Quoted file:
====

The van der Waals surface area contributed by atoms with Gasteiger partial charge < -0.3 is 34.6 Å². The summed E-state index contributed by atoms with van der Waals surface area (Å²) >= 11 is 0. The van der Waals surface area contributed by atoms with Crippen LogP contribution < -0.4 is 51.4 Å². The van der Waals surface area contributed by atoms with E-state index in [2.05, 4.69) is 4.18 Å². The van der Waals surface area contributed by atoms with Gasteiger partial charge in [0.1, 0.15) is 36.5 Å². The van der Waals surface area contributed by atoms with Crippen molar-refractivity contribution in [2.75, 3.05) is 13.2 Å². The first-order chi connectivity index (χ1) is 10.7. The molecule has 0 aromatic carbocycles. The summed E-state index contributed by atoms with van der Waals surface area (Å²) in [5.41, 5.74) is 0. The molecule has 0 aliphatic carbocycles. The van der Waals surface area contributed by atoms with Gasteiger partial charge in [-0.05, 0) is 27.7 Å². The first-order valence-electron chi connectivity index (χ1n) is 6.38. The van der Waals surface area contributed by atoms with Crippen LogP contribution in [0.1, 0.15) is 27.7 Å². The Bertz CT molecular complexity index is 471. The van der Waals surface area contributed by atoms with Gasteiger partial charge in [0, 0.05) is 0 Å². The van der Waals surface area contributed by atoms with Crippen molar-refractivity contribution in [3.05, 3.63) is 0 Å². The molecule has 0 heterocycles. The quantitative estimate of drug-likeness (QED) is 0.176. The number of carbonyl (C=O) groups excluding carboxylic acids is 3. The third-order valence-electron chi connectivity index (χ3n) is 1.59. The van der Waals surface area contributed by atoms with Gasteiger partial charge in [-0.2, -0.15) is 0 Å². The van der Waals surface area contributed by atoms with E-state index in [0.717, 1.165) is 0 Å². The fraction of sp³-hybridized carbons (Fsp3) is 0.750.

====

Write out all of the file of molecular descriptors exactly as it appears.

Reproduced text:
The van der Waals surface area contributed by atoms with Gasteiger partial charge < -0.3 is 34.6 Å². The summed E-state index contributed by atoms with van der Waals surface area (Å²) >= 11 is 0. The van der Waals surface area contributed by atoms with Crippen LogP contribution < -0.4 is 51.4 Å². The van der Waals surface area contributed by atoms with E-state index in [2.05, 4.69) is 4.18 Å². The van der Waals surface area contributed by atoms with Gasteiger partial charge in [0.1, 0.15) is 36.5 Å². The van der Waals surface area contributed by atoms with Crippen molar-refractivity contribution in [2.75, 3.05) is 13.2 Å². The first-order chi connectivity index (χ1) is 10.7. The molecule has 0 aromatic carbocycles. The summed E-state index contributed by atoms with van der Waals surface area (Å²) in [5.41, 5.74) is 0. The molecule has 0 aliphatic carbocycles. The van der Waals surface area contributed by atoms with Gasteiger partial charge in [-0.05, 0) is 27.7 Å². The first-order valence-electron chi connectivity index (χ1n) is 6.38. The van der Waals surface area contributed by atoms with Crippen LogP contribution in [0.1, 0.15) is 27.7 Å². The Bertz CT molecular complexity index is 471. The van der Waals surface area contributed by atoms with Gasteiger partial charge in [0, 0.05) is 0 Å². The van der Waals surface area contributed by atoms with Crippen molar-refractivity contribution in [3.05, 3.63) is 0 Å². The molecule has 0 heterocycles. The quantitative estimate of drug-likeness (QED) is 0.176. The number of carbonyl (C=O) groups excluding carboxylic acids is 3. The third-order valence-electron chi connectivity index (χ3n) is 1.59. The van der Waals surface area contributed by atoms with Gasteiger partial charge in [-0.2, -0.15) is 0 Å². The van der Waals surface area contributed by atoms with E-state index in [0.717, 1.165) is 0 Å². The fraction of sp³-hybridized carbons (Fsp3) is 0.750.